28 of 32 people found the following review helpful
An Absolute Gem of a Book,
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This review is from: The Singularity Is Near: When Humans Transcend Biology (Paperback)
Ray Kurzweil is a national treasure, a man who thinks at the level of Einstein but only 50 years later. There are a number of people like Kurzweil walking around on the planet. You have to search for them. When you find them, try to learn everything you can from them. They will help you move exponentially to the next level. He is a solitary thinker, operating on the outer limits of human knowledge, and then some.
I have read his other books, and in many ways, this book is the sequel to "The Age of Spiritual Machines". What Kurzweil is writing about in this book is his belief that we are moving towards s UNION if you will, of human intelligence and machines or objects that will have equal and eventually superior intelligence. Is this the goal of the people who spend their lives working in Artificial Intelligence, probably?
The difference is that Kurzweil knows so much more than his fellow thinkers, and more importantly for us, he has the capacity to convey it to those of us who are not full-time players in his arena. This quality of information conveyance is a vastly underappreciated skill. In my work investing billions of dollars in stock investments, I have access to just about anybody I want, because I have the capacity to write a check. You have no idea how many actual geniuses I deal with who CAN'T speak, let alone write the English language.
Kurzweil is different. He can get these concepts across to us in an interesting language spiced with stories that we can all understand. He does not visibly suffer from the ego needs of most geniuses. He is comfortable in his own skin, and that feeling is conveyed to us also.
Due to his position in the exalted world of the super Mensa types, Kurzweil can also access the top minds of who's doing what in the world today. Men who run Fortune 100 companies are more than willing to share the knowledge of their research departments with this famous thinker.
At the upper levels of the Central Intelligence Agency, the National Security Agency, and the Defense Department are some of the smartest people on the planet working on Artificial Intelligence, and edge-of-knowledge sophisticated computer applications. Kurzweil is in a position to interact with all of them, and this accounts for why much of what he writes about appears nowhere else.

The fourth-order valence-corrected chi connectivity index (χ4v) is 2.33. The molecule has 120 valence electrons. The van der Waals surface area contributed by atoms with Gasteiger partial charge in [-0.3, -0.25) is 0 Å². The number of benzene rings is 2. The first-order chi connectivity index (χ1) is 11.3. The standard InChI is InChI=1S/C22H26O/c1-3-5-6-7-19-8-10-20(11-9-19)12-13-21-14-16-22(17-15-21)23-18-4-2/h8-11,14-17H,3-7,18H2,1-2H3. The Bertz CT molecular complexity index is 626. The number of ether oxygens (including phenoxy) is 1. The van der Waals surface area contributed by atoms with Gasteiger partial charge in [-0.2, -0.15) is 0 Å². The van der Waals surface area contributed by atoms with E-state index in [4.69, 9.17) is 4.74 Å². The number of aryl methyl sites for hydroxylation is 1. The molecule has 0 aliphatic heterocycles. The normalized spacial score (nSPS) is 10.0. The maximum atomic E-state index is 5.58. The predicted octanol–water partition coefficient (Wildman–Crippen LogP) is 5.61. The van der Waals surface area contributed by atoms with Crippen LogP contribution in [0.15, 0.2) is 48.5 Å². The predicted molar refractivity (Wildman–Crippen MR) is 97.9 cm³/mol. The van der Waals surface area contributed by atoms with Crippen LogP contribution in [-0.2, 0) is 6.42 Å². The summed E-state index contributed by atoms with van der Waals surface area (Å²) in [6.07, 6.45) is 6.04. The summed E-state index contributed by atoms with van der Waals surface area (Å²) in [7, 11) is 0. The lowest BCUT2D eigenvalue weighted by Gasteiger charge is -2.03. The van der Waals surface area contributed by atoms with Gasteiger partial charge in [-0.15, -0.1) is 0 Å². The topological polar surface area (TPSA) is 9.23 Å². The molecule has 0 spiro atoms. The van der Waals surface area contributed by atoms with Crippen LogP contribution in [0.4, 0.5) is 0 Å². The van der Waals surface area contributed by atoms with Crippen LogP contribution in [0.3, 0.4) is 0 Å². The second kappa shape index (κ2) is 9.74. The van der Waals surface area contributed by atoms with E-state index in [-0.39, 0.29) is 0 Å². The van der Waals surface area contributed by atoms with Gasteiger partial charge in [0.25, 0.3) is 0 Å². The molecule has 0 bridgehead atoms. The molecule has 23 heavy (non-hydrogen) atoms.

He also brings something else to the table. He is a very successful inventor and entrepreneur who is now independently wealthy. He knows what works in what environment, and what doesn't. He knows when something is being brought to market too early, or way too late. In the book he states, "I realized that most inventions fail not because the R&D department can't get them to work, but because the timing is wrong. Inventing is a lot like surfing: you have to anticipate and catch the wave at just the right moment." I am an investor; I have never heard it said better.
His concept of his "intuitive linear view of history" is absolutely fascinating, and compelling. He believes that the rate of change is accelerating. For years we have all heard the concept that the only constant is change. Kurzweil believes the calculus is changing. We have already entered a world where we are witnessing a dramatic change in the rate of acceleration of change.
Just ten or so years ago, cell phones had minimal impact. The Internet was nowhere near the adaptive state it is in today, and universal information flow did not exist. There were no bloggers, traditional media dominated, and people were more easily lied to by politicians with impunity. Things are changing aren't they?
Here's the bottom line on Kurzweil. Most of the time you read a book to take one major thought out of the document. Sometimes it's a single page; sometimes it's a single line. Occasionally, you find that rare book where there is something on every page that is outstanding, motivating, even framework changing. This is such a book, and therein lays its importance.
There's one more reason to read a book like this. Do you remember when Ross Perot ran for President? One of the metaphors he used to refer to was a story of the carpenter he knew. The words were "Measure twice, cut once." This is an example of what I call the need to be mentored. There are people that can teach you things that if you spent 20 years studying the topic, you would never learn. The carpenters' of "Measure twice, cut once," is an example of that.
When you read Kurzweil, you are eliminating the need to read hundreds to thousands of other books. There is knowledge on every page for you to absorb and ponder. Buy this book, and have an orgasm of the mind.
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Showing 1-2 of 2 posts in this discussion
Initial post: Feb 12, 2007 8:49:17 AM PST
Note that he's posting from Westport, CT. He's aging, rich, and hopes to God that Kurzweil can help him live forever to further rape the planet into submission.
In reply to an earlier post on Mar 11, 2007 7:00:11 PM PDT
Richard of Connecticut says:
Hoping, praying, and writing venture capital checks in support of my views.
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